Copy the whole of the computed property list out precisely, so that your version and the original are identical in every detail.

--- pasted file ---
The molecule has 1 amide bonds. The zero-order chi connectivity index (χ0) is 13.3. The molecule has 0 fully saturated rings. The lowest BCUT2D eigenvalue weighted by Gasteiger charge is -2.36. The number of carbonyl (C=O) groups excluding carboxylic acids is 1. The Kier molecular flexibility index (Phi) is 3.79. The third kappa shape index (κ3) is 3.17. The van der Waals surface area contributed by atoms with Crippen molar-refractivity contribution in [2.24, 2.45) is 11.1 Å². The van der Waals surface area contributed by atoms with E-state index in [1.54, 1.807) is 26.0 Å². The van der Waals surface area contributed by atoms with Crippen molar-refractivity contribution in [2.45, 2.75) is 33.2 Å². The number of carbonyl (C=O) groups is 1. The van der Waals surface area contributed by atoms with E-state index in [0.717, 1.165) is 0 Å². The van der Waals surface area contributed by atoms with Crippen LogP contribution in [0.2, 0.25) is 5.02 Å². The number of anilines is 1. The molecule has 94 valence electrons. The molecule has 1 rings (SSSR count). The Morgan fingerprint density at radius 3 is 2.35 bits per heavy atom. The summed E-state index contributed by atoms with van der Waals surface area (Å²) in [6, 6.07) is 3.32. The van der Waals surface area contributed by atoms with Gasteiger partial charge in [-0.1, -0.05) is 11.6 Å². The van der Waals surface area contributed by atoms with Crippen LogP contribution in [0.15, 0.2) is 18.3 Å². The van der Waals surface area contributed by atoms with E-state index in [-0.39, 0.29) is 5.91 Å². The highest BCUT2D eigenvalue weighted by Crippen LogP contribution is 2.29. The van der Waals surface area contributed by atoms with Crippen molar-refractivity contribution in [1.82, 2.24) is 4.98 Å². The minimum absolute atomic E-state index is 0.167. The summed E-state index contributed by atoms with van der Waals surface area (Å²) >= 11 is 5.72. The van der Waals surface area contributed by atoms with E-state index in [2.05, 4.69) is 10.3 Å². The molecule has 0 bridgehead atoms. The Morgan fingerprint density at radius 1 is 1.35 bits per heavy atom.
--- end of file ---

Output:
The molecule has 1 amide bonds. The zero-order chi connectivity index (χ0) is 13.3. The molecule has 0 fully saturated rings. The lowest BCUT2D eigenvalue weighted by Gasteiger charge is -2.36. The number of carbonyl (C=O) groups excluding carboxylic acids is 1. The Kier molecular flexibility index (Phi) is 3.79. The third kappa shape index (κ3) is 3.17. The van der Waals surface area contributed by atoms with Crippen molar-refractivity contribution in [2.24, 2.45) is 11.1 Å². The van der Waals surface area contributed by atoms with E-state index in [1.54, 1.807) is 26.0 Å². The van der Waals surface area contributed by atoms with Crippen molar-refractivity contribution in [2.45, 2.75) is 33.2 Å². The number of carbonyl (C=O) groups is 1. The van der Waals surface area contributed by atoms with E-state index in [0.717, 1.165) is 0 Å². The van der Waals surface area contributed by atoms with Crippen LogP contribution in [0.2, 0.25) is 5.02 Å². The number of anilines is 1. The molecule has 94 valence electrons. The molecule has 1 rings (SSSR count). The Morgan fingerprint density at radius 3 is 2.35 bits per heavy atom. The summed E-state index contributed by atoms with van der Waals surface area (Å²) in [6, 6.07) is 3.32. The van der Waals surface area contributed by atoms with Gasteiger partial charge in [-0.1, -0.05) is 11.6 Å². The van der Waals surface area contributed by atoms with Crippen LogP contribution in [0.15, 0.2) is 18.3 Å². The van der Waals surface area contributed by atoms with E-state index in [-0.39, 0.29) is 5.91 Å². The highest BCUT2D eigenvalue weighted by Crippen LogP contribution is 2.29. The van der Waals surface area contributed by atoms with Crippen molar-refractivity contribution in [1.82, 2.24) is 4.98 Å². The minimum absolute atomic E-state index is 0.167. The summed E-state index contributed by atoms with van der Waals surface area (Å²) >= 11 is 5.72. The van der Waals surface area contributed by atoms with E-state index in [2.05, 4.69) is 10.3 Å². The molecule has 0 bridgehead atoms. The Morgan fingerprint density at radius 1 is 1.35 bits per heavy atom.